Big brother’s contractor is watching you
Posted by metaphorical on 12 January 2007
Longtime privacy activist Bill Scannell reports that “the Department of Homeland Security plans to outsource REAL ID implementation to third-party data aggregators, according to official DHS documents.”
Congress passed the REAL ID Act in 2005. It requires the states to issue IDs that meet federal requirements, spelled out in the Act, having to do with things like measures to prevent counterfeiting, as well as how people establish their identities in getting those IDs. In practice, the driver’s license will be the main form of “federally approved ID.” In turn, such a federally approved ID card will have to be shown “to board an airplane, open a bank account, collect Social Security payments, or take advantage of nearly any government service,” according to an FAQ at New.com.
According to a still-secret several hundred-page dossier sent last week by DHS to the Office of Management and Budget, DHS considered three ways to implement the REAL ID Act:
- Plan A: Order the individual states to find a way of communicating data to one another. This idea was given short shrift by DHS, who dismissed it out of hand.
- Plan B: Have DHS build a centralized database for the states to query before issuing REAL ID-compliant drivers licenses. This idea was also rejected.
- Plan C: Have a private data aggregator act as the central database. This is the plan advocated by DHS. The plan calls for the outsourcing of all drivers license and ID card checks to a private corporation, who would then charge the states for each check performed. DHS head Michael Chertoff personally ordered this option to be chosen, according to a senior administration source.
There are a few problems with this. Under plan A, our personal ID information would remain with the state, shared with other states on an as-needed basis. Under plan B, our information would be held by our state and the federal government. In either case, a variety of privacy laws would apply.
Once the government is getting the information from a private company, Scannell notes, different, more lax laws apply, as they do when the government gets information from commercial databases like Acxiom and ChoicePoint. (One of those two companies may well be the private company ultimately selected for REAL ID.)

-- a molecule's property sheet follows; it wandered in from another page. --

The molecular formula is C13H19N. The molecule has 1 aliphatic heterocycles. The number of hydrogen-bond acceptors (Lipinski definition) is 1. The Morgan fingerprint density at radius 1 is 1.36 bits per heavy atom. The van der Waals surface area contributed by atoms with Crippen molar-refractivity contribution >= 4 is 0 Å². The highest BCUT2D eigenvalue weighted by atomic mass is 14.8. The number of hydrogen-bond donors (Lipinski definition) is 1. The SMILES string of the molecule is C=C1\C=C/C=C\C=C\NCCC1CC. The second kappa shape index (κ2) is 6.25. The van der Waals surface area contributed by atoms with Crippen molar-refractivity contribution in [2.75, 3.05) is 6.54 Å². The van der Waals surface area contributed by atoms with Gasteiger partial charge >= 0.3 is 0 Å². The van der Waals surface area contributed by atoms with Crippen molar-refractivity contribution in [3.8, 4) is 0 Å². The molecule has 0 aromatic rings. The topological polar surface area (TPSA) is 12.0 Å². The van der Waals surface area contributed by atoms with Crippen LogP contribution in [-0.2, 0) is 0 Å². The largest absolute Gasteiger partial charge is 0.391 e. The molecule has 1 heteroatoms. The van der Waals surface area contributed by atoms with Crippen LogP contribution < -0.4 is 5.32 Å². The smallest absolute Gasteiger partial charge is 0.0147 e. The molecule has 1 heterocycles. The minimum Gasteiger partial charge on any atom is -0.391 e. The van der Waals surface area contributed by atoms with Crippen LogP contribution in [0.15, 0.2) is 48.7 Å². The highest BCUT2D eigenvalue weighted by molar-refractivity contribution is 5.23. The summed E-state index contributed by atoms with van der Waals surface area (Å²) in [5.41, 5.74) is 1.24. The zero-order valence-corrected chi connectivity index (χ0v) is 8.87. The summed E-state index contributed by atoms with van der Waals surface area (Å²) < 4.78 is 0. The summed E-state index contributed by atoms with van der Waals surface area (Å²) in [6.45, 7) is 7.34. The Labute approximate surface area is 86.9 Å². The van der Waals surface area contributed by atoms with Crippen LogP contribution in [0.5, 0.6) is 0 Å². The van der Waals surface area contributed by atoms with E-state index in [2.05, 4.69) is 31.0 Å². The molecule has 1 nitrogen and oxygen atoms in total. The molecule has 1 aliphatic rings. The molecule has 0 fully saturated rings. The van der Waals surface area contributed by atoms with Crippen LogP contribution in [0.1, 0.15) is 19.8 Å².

Driver’s license data is already fairly widely available and commercialized. It isn’t, though, aggregated in one place. And it may come to involve a lot more data—perhaps the data in the documents that you use to get the driver’s license in the first place. In general, it’s bad enough that these commercial data companies hang on the periphery of the nation’s various ID systems, nibbling up bits of data as they fall off of them. But this scheme places them at the center of the biggest identity database of all. As Scannell says,
If it’s possible to create a scheme worse than a national ID card, this is it: a privatized National ID card.
Fortunately, as a GovExec story reports, at least one state is on the verge of rejecting the REAL ID Act.
A bill authored by Montana state Rep. Brady Wiseman would direct the state’s Justice Department not to implement the law. The proposal has been referred to the state House Judiciary Committee.
According to Wiseman’s bill, REAL ID is “inimical to the security of the people of Montana, will cause unneeded expense and inconvenience to those people, and was adopted by the U.S. Congress in violation of the principles of federalism contained in the 10th Amendment of the U.S. Constitution.”
That’s reassuring. Even in Orwell’s 1984, Big Brother was the state itself, not some company to which it outsourced its totalitarianism.